Ancient Egyptian religious texts describe the carrier medium as a vital part of religious imagery, and precious materials like gold and lapis lazuli are often highlighted in this context. In everyday life, however, images were usually made of non-precious materials and the technology used was less refined. A few images were carved in limestone, others were made of painted pebbles, or textile and papyrus; the majority being terracotta figurines. The value of these images was apparently ascribed, rather than based on the market value of the material used. Instead of stating the perhaps obvious significance of any religious image, the pragmatism detected in the former practice is relevant indeed. It relates to the question of whether the same pragmatism applies to the method of production of these divine images: Stone and terracotta figurines were most probably manufactured by specialised craftsmen (perhaps in temple workshops); other terracotta figurines were hand-moulded. Magical texts represent handmade figurines, also made by professionals, as mere tools, and tailored for a specific ritual use only, but this rather restricted use seems not to be the case in the domestic context.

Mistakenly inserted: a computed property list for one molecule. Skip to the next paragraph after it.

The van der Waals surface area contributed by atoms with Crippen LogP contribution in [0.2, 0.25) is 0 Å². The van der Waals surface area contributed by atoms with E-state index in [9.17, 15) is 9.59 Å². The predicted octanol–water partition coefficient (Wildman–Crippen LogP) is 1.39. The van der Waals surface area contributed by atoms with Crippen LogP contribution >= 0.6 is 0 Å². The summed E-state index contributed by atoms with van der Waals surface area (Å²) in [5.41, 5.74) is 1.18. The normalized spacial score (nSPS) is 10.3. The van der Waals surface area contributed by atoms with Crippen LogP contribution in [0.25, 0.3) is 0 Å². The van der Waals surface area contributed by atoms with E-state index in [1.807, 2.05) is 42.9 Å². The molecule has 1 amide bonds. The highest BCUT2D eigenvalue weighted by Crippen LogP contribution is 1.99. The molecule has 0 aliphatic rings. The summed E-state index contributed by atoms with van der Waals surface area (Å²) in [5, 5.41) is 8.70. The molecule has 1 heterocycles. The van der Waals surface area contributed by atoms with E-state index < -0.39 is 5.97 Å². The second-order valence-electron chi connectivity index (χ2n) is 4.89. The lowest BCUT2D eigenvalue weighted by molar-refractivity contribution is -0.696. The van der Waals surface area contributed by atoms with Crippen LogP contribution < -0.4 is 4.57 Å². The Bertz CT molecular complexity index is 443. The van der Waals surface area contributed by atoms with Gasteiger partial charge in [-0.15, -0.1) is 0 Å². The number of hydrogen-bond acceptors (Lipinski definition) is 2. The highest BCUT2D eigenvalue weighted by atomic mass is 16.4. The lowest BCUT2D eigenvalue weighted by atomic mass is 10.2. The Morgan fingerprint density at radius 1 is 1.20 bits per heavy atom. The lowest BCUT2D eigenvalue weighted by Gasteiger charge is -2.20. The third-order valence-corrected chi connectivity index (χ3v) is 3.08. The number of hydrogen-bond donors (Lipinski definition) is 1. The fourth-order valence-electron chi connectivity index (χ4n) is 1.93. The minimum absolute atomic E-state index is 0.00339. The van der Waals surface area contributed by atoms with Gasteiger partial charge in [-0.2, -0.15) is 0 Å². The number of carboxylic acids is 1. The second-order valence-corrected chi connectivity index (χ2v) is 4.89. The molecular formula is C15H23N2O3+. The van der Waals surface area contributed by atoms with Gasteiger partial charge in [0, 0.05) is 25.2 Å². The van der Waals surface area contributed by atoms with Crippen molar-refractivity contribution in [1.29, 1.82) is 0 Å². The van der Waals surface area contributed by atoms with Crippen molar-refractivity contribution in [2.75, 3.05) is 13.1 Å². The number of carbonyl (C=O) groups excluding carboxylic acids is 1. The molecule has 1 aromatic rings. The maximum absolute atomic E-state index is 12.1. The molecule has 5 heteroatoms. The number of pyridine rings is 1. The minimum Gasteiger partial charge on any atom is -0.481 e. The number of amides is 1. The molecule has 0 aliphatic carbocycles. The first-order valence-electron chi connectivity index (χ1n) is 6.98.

In fact, little evidence is available on the production of divine imagery in general. The identification of both producers and consumers of divine and/or ritual images is therefore vital for the understanding of a possible conceptual difference in use. Whereas complex rituals were probably not performed by just anybody, the creation of smaller images was generally not limited to religious specialists. Consequently, the question is: who made his/her own images, for what purpose, and who did not. The appearance of hand-moulded imagery could indicate a greater personal contribution represented in the agent’s effort in creating the divine; or, it could simply be an inexpensive alternative. Likewise, if displayed, purchased and perhaps more expensive figurines could enhance the owner’s status, or betray a lower personal involvement. The texts remain silent on such issues. It is, therefore, particularly challenging to analyse, by drawing on the archaeological record, the question of whether hand-moulded and professionally manufactured images were conceptualised differently. In the present article, the figurines of Roman Karanis will be used as a case study.